The first missing load coil estimating steps are repeated for various wire gauge models for selecting the baseline missing load coil telecommunications transmission line model with the minimum RMS error as having the correct wire gauge.

The telecommunications transmission line modeling step includes the steps of concatenating multiple two-port transmission line model segments to generate coefficients that model a plurality of sections of the telecommunications transmission line and concatenating multiple two-port transmission line model sections to generate coefficients that model a plurality of telecommunication transmission lines. Impedance values are generated as a function of frequency using the plurality of two port transmission line network models, and magnitude values are generated representative of the impedance of the modeled telecommunications transmission lines as a function of the generated impedance values.

The wire gauge is re-estimated using the telecommunications transmission line model with the estimated first missing load coil. The steps for re-estimating the wire gauge further include determining a frequency of a first local minimum value in the acquired magnitude values and calculating deviation values between the acquired magnitude value at the local minimum frequency and the corresponding magnitude value for each of the modeled telecommunications transmission lines at the various gauges. An RMS amplitude error value is generated for each of the modeled telecommunications transmission lines using averaged normalized ratio values derived from the acquired magnitude values divided by the magnitude values of the respective modeled telecommunications transmission lines at common frequency values. The telecommunications transmission line model with the minimum first local minimum deviation values and RMS amplitude error values is selected as having the correct wire gauge.

The step of estimating additional missing load coils includes the steps of determining frequencies of local minimum and maximum magnitude value in the acquired magnitude values, calculating deviation values between the magnitude values in the acquired magnitude values at the local minimum and maximum frequencies and the corresponding magnitude value for each of the modeled telecommunications transmission lines and comparing the deviation values to a threshold value to select the modeled telecommunications transmission lines that may represent the correct modeled transmission line with additional missing load coils. An RMS amplitude error value is generated for each of the modeled telecommunications transmission lines using averaged normalized ratio values derived from the acquired magnitude values divided by the magnitude values of the respective modeled telecommunications transmission lines at common frequency values. An RMS frequency error value is also generated for each of the telecommunications transmission lines using averaged normalized ratio values derived from the frequency difference between the local minimum and maximum acquired magnitude values and corresponding minimum and maximum magnitude values of the modeled telecommunications transmission lines. The first local minimum deviation values, RMS amplitude and RMS frequency error values of the modeled telecommunications transmission lines with the estimated additional missing load coils are compared to each other to determine the modeled telecommunications transmission line with the minimum first local minimum difference value, RMS amplitude and RMS frequency value that characterizes the loading pattern of the measured telecommunications transmission line.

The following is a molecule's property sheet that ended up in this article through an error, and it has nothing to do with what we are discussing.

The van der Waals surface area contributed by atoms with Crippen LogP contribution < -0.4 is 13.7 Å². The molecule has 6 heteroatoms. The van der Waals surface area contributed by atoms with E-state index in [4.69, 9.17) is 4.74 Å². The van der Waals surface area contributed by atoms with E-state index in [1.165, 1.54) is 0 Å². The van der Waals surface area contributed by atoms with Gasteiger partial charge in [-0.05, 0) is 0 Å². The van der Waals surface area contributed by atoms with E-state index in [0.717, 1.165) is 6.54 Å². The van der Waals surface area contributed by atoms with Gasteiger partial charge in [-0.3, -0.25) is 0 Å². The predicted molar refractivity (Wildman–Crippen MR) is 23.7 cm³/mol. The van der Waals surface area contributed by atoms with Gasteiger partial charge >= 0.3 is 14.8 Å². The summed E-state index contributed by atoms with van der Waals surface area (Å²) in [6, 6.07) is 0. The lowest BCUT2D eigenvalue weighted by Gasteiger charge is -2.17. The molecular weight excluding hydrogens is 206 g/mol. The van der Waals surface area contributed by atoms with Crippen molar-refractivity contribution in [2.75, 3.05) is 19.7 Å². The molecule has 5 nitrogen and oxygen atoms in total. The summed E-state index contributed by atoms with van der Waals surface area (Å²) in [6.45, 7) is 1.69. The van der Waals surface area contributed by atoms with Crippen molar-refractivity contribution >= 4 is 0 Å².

The deviation value calculating step associated with the estimation of additional missing load coils also includes the step of normalizing the local minimum and maximum acquired magnitude values by the corresponding magnitude values of the respective telecommunications transmission lines at common frequency values. Alternately, the deviation value calculating step may be performed by determining the difference between the local minimum and maximum acquired magnitude values and the corresponding magnitude values of the respective modeled telecommunications transmission lines at common frequency values.

The objects, advantages and novel features of the present invention are apparent from the following detailed description when read in conjunction with appended claims and attached drawings.

BRIEF DESCRIPTION OF THE DRAWINGS

FIG. 1 is a simplified schematic representation of an acquisition circuit for generating voltage values representative of the impedance of a telecommunications transmission line used in the apparatus for characterizing the loading pattern of a telecommunications transmission line according to the present invention.

FIG. 2 is a representation of a twisted pair telephone line implementing the H88 loading coil pattern that is characterized using the apparatus for characterizing the loading pattern of a telecommunications transmission line according to the present invention.

FIGS. 3A, 3B and 3C respectively illustrate modeled segments of a 3,000 foot section of a twisted pair transmission line, an 88 mH load coil, and a shorted or missing load coil that are used in the apparatus for characterizing the loading pattern of a telecommunications transmission line according to the present invention.